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Mision Santa Catarina Virgen y Martir
Mission Santa Catarina was founded on November 12, 1797 in the present-day Valle of El Alamo in the municipio of Ensenada, Baja California, Mexico, by the Dominican missionary Jose Loriente. The site chosen for the mission lay on a plateau over 1,000 m above sea level, surrounded by an irrigable valley, some 62 km west of Mission Santo Tomas. The location was previously known to the native Paipai as Ha'ketepohol, meaning "water that falls loudly". Following the precedent of Mission San Pedro Martir, it was the second and last of the Baja California missions to be situated in such mountainous terrain. Today, Santa Catarina is a village of Paipai and Kumeyaay Indians, but virtually nothing remains of the original structures. Archaeological investigations of the mission's traces are in progress.
Mission Santa Catarina History
The potential mission site was identified in 1794 by a military party led by Sergeant Jose Manuel Ruiz and accompanied by missionary Tomas Valdellon. In 1796 lieutenant Jose Joaquin de Arrillaga, a former governor of the Californias, confirmed the suitability of the site. A key factor in the selection of this location was its proximity to the pass of Portezuelo, on a route that led east to the desert and to the Colorado River. The mission was intended as a defensive fort against eastern intruders as well as a center for converting the local Indians to Christianity. Physical construction of the Mission complex began on August 6, 1797. By 1812, the administration of the mission had been turned over to the authorities at Mission San Vicente. Yet in 1824, the mission was home to 600 neophytes, making it the most populous of the Dominican missions in Baja California at that time. From the onset, the missionaries had to deal with the theft of cattle and attacks by the locals. In 1840, hostile raiders struck, killing 16 neophytes and burning the mission. Mexican soldiers launched a punitive expedition, but the mission was not rebuilt.
Mission Santa Catarina Demise
An account of the destruction of the mission was given by a Santa Catarina Indian: A year or two after Fray Felix left for Guadalupe, one September, when most of the people were away from Santa Catalina getting pinon to the northward along the eastern slope of the Sierra Juarez, the Keliwa came and burned the mission. The sacristan and a few old women were there, but they escaped. Nicuarr, with 500 of his people, pursued the Keliwa into the San Pedro Martir Sierra and killed most of them. Still other accounts maintain that the uprising that destroyed the mission included not only the Kiliwa but also the Paipai, Kumeyaay from La Huerta, and Colorado River groups such as the Quechan and Cocopa as well. They were without a leader in the attack; all fought like animals. They all hated the frailes: the Indians died when the frailes came. They hated the missionaries. Thereafter, the Kiliwa renamed Santa Catarina Wa'iú-ichíu, a combination of the words wa (house), iu (empty), and ichiu (burned).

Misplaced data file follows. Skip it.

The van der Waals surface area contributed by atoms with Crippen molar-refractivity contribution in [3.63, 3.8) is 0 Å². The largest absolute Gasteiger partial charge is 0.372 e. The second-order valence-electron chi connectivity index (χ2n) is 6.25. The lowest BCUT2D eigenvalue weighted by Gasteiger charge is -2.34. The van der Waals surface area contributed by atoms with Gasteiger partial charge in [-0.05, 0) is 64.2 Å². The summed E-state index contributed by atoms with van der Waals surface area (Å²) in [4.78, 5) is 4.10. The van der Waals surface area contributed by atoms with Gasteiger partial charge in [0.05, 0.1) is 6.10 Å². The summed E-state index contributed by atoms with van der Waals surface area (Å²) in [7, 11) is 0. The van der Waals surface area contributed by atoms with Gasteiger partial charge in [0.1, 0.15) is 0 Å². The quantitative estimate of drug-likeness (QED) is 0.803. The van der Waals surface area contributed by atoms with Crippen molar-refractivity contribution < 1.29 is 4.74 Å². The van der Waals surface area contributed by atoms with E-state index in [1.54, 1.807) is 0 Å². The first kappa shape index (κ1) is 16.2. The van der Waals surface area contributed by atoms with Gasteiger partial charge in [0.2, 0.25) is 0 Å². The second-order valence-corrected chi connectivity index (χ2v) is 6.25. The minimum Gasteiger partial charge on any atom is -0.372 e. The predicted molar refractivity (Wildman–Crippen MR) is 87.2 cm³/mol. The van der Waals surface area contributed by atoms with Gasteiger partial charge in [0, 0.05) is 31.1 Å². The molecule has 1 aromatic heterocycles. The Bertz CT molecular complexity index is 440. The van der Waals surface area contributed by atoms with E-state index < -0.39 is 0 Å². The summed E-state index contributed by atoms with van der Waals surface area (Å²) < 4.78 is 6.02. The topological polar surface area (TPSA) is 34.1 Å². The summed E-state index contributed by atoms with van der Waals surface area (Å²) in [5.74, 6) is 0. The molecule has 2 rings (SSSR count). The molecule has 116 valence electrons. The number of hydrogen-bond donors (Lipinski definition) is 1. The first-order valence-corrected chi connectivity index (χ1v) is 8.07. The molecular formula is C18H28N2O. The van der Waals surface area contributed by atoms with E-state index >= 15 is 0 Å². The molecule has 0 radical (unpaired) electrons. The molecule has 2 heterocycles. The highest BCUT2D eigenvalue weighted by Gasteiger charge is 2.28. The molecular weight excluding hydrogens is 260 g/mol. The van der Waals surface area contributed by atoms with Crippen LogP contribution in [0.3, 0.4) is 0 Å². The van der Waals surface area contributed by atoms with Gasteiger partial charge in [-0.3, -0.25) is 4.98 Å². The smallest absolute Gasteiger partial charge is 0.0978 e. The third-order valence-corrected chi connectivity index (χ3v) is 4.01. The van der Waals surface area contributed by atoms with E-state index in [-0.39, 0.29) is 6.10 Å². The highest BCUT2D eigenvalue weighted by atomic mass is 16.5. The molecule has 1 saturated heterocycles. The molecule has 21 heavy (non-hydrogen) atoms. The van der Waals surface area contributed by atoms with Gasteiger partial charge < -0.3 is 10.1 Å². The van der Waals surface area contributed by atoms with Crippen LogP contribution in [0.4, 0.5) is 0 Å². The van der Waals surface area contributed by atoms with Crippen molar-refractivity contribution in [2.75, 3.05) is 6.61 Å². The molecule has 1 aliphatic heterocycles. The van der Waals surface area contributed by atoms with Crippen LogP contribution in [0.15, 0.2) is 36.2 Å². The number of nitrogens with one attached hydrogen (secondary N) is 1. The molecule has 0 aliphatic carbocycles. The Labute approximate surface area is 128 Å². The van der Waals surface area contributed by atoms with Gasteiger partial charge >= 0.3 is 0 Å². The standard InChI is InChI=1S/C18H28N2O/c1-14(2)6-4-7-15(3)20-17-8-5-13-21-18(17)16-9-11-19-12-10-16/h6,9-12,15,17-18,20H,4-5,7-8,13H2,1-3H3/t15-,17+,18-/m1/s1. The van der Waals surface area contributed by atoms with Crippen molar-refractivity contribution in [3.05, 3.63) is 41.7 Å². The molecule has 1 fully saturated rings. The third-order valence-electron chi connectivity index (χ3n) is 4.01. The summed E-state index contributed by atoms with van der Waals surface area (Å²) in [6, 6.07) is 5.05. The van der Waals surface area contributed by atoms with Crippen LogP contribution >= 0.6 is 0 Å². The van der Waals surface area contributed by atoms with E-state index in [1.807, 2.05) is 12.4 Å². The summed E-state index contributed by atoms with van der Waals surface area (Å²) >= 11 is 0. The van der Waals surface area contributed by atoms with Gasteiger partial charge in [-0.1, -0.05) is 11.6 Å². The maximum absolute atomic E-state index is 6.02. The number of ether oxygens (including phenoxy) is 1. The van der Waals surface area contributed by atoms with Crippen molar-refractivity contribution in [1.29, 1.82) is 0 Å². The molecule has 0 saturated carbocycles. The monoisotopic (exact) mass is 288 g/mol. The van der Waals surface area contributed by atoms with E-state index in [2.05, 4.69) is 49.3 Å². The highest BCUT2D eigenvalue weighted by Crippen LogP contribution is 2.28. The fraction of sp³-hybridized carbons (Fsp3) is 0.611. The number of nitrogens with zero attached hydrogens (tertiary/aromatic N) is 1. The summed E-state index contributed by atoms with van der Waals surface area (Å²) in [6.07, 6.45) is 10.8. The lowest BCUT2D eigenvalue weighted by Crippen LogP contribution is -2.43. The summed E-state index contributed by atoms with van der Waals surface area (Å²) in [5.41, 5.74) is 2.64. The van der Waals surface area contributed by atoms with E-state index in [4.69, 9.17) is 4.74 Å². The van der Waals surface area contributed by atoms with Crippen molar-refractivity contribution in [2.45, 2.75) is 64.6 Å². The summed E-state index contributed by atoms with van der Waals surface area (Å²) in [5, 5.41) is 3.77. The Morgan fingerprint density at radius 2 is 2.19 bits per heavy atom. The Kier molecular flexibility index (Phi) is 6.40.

Mission Santa Catarina Compound
As a defensive measure, the 77 x 53 m mission proper was enclosed by a substantial wall. A watchtower was constructed at the northeast corner, and the only access to the compound was a via a single door located at the south corner. Valdellon reported in 1797 that the Santa Catarina capilla (chapel) was constructed of adobe bricks and measured 10 x 5 m, and featured a flat roof; it housed a 150 cm tall statue of Saint Catherine of Alexandria. The missionary living quarters measured little more than 25 m², as did the granary. There were also ancillary structures housing three workshops and a women's dormitory, each measuring 5 m square. Additional support buildings were constructed in 1798 and 1799. As agriculture was fundamental for the subsistence of the site, mission industries consisted mainly of the cultivation of wheat and maize, and the raising and trading of cattle, donkeys, goats, horses, mules, and sheep. The nearby rancherias of Agua Caliente, Agua Caliente del Portezuelo, Cerro Colorado, El Portezuelo, El Rincon, La Cienega, La Huerta, Los Bateques, Poza de Gonzalez, San Pablo, and Sangre de Cristo were integrated into the Mission holdings.
Mason, William M. 1978. "A Strategic Mission: Santa Catarina". Journal of California Anthropology 5:277-287.
Meigs, Peveril, III. 1935. The Dominican Mission Frontier of Lower California. University of California Publications in Geography No. 7. Berkeley.
Vernon, Edward W. 2002. Las Misiones Antiguas: The Spanish Missions of Baja California, 1683-1855. Viejo Press, Santa Barbara, California.